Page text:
Using Facebook and Twitter to Promote Your Blog

Though I have a reluctant relationship with Facebook at best, I’ve come to accept that, many times, Facebook is where I’m going to get readers and interaction.

The people following me on Facebook are, in theory at least, interested in what I have to say on my blog and are invested in me since we’re “friends.”

Today, I thought I’d point out a few ways you can use Facebook and Twitter to promote your blog posts, since your followers/friends in those venues might not take the time to click to your blog or even know that you have a blog they want to read. They also might not want to read everything you write

Here are a three easy-to-use tools that can help you use Facebook and Twitter to get the word out about your blog. They are all very similar in their capabilities and ease of use.

For people who use Facebook (or Twitter, for that matter) like a feed reader, this is an invaluable service. For those of us who don’t, it doesn’t hurt anything.

dlvr.it (pronounced “deliver it”)
I have Jen Fitz to thank for bringing this to my attention in the comments of a previous discussion of traffic. It’s an all-in-one service, including both Facebook and Twitter. You’ll need to open an account with them and then link up your blog feed (for those of you non-technical types, this is usually as easy as just entering the web address of your blog, if you haven’t changed things or set up a feed).

Networked Blogs
This is a popular service that I’ve been using for quite a few years to deliver my blog posts to Facebook automatically. Here’s the way it works: you enter the information and bam! Your blog appears in your Facebook feed. You can also set up a feature called “Syndication” that will let you publish your blog’s feed to your Facebook profile/timeline, any or all of your Facebook pages, and any or all of your Twitter accounts.

Twitterfeed
Much like dlvr.it, Twitterfeed is an all-in-one service. You set up an account, link to your Facebook, Twitter, and blog accounts, and you’re done. You’ll get some stats that are available to you through this, such as how many people clicked through or read from Facebook or Twitter.

If you have a WordPress blog…
It bears mentioning that if you have a WordPress blog (as I do), you can set it up to automatically use your Twitter account and post your new blog material there automatically. I’ve used the Twitter for WordPress and Twitter Tools plug-ins with some success.

YOUR TURN: what questions does this bring to mind? Do you have any tips of your own to share?

About Sarah Reinhard

When Sarah Reinhard's not writing online at SnoringScholar.com, she can be found on Twitter, Goodreads, Pinterest, Facebook, or Google +. She's the author of a number of books, including her latest title, Catholic Family Fun: A Guide for the Adventurous, Overwhelmed, Creative, or Clueless.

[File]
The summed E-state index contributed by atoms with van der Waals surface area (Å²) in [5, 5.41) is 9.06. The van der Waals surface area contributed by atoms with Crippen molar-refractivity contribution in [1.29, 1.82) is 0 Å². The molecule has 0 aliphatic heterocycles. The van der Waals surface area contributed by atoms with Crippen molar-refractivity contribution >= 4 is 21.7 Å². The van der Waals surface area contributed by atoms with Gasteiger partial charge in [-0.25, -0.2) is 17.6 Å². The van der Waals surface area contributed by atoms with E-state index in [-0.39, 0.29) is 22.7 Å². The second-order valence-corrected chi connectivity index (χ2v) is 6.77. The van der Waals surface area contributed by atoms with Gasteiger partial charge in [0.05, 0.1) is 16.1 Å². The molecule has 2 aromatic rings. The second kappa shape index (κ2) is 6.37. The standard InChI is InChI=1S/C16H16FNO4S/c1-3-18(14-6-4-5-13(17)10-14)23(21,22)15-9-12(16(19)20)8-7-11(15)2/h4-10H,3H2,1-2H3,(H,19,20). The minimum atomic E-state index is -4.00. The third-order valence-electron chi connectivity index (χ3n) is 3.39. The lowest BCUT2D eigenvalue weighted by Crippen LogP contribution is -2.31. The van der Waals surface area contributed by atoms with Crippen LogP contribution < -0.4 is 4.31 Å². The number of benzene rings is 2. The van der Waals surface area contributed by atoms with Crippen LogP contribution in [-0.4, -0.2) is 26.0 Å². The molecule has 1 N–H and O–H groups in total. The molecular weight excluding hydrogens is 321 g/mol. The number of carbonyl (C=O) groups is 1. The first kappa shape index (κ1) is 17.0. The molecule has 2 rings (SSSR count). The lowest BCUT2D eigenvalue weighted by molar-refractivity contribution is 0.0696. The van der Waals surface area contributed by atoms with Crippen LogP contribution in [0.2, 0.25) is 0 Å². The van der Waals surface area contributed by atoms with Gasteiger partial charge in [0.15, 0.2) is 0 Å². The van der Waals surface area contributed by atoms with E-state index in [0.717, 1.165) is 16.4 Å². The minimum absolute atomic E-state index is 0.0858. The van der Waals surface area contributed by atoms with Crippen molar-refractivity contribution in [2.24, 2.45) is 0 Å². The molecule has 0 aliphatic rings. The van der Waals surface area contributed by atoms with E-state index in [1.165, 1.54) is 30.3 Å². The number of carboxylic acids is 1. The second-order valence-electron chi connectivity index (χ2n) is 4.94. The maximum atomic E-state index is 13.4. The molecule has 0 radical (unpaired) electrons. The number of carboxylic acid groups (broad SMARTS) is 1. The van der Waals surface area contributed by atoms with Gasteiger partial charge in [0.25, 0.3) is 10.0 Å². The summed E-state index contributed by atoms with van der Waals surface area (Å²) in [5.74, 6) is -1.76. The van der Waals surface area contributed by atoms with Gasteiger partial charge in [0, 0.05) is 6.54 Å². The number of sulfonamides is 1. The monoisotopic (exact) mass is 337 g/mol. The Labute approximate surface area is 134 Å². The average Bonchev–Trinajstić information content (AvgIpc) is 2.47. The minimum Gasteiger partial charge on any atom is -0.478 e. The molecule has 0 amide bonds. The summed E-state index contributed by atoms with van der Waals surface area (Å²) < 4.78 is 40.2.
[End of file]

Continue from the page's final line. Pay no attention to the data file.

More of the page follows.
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2 Responses to Using Facebook and Twitter to Promote Your Blog

  1. Jeffery Cann says:

    I created a Twitter account to publicize my WP blog on 11/15/11. So in about 10 weeks, I have 47 followers = 4.7 followers per day.

    More followers = more exposure and although I have no clue what I am doing, I am learning that I need to interact more with people so they will find my Twitter account (ultimately to find my blog). I watch other Twitter users and see that:

    1. They are helpful – they do not just promote their own site / blog / eBook / product.

    2. They are enthusiastic – they engage their followers, have tweet conversations, they retweet good stuff. For example, Patrick Madrid retweeted one of my tweets! Several people followed me after that happened and he’s a great example of someone who is engaged.

    3. They use relevant hashtags (e.g., #prolife #Catholic) so that people will find them when they read that hashtag stream.

    Check out tagdef if you are unsure of the meaning for a particular hashtag. VW found out the hard way.

    4. They are thankful – using #FF and thanking people directly when they follow. I find it satisfying when someone who has tens of thousands of followers sends me a “thanks for following” tweet.

    5. @connect – I didn’t realize that people can send me a direct message, until I clicked on the @connect menu (at the top of my twitter page). This shows lots of other useful things about your twitter account, such as who has followed or mentioned you.

    I ran across an excellent article The secret to getting 50,000 followers on Twitter.

    Another useful tool I use is HootSuite. It has some nifty features to schedule tweets and track the life of a tweet.